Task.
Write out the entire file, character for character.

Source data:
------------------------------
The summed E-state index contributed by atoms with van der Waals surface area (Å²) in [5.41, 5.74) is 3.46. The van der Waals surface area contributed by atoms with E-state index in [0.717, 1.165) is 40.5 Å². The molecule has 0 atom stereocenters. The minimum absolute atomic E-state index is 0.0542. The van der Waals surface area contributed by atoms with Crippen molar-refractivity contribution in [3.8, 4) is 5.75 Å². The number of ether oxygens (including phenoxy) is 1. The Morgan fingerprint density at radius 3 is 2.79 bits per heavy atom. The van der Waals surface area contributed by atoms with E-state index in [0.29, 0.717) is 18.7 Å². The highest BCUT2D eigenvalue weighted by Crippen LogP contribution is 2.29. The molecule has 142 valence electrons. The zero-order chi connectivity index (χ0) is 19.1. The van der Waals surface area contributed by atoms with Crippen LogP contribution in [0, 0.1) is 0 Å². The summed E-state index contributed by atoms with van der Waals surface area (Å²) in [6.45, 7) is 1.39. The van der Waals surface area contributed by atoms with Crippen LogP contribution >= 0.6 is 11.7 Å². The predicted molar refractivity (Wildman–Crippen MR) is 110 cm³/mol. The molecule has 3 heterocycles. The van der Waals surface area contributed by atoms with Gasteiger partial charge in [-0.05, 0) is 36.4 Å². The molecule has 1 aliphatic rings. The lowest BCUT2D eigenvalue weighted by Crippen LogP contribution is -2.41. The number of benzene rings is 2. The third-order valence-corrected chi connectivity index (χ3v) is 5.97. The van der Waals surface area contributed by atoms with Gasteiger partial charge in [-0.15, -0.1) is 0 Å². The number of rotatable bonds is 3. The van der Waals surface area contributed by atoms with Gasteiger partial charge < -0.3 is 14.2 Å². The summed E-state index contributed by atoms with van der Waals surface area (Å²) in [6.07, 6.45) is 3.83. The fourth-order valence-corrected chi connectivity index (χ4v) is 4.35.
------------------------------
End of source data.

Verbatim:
The summed E-state index contributed by atoms with van der Waals surface area (Å²) in [5.41, 5.74) is 3.46. The van der Waals surface area contributed by atoms with E-state index in [0.717, 1.165) is 40.5 Å². The molecule has 0 atom stereocenters. The minimum absolute atomic E-state index is 0.0542. The van der Waals surface area contributed by atoms with Crippen molar-refractivity contribution in [3.8, 4) is 5.75 Å². The number of ether oxygens (including phenoxy) is 1. The Morgan fingerprint density at radius 3 is 2.79 bits per heavy atom. The van der Waals surface area contributed by atoms with E-state index in [0.29, 0.717) is 18.7 Å². The highest BCUT2D eigenvalue weighted by Crippen LogP contribution is 2.29. The molecule has 142 valence electrons. The zero-order chi connectivity index (χ0) is 19.1. The van der Waals surface area contributed by atoms with Crippen LogP contribution in [0, 0.1) is 0 Å². The summed E-state index contributed by atoms with van der Waals surface area (Å²) in [6.45, 7) is 1.39. The van der Waals surface area contributed by atoms with Crippen LogP contribution >= 0.6 is 11.7 Å². The predicted molar refractivity (Wildman–Crippen MR) is 110 cm³/mol. The molecule has 3 heterocycles. The van der Waals surface area contributed by atoms with Gasteiger partial charge in [-0.05, 0) is 36.4 Å². The molecule has 1 aliphatic rings. The lowest BCUT2D eigenvalue weighted by Crippen LogP contribution is -2.41. The number of benzene rings is 2. The third-order valence-corrected chi connectivity index (χ3v) is 5.97. The van der Waals surface area contributed by atoms with Gasteiger partial charge in [-0.15, -0.1) is 0 Å². The number of rotatable bonds is 3. The van der Waals surface area contributed by atoms with Gasteiger partial charge < -0.3 is 14.2 Å². The summed E-state index contributed by atoms with van der Waals surface area (Å²) in [6.07, 6.45) is 3.83. The fourth-order valence-corrected chi connectivity index (χ4v) is 4.35.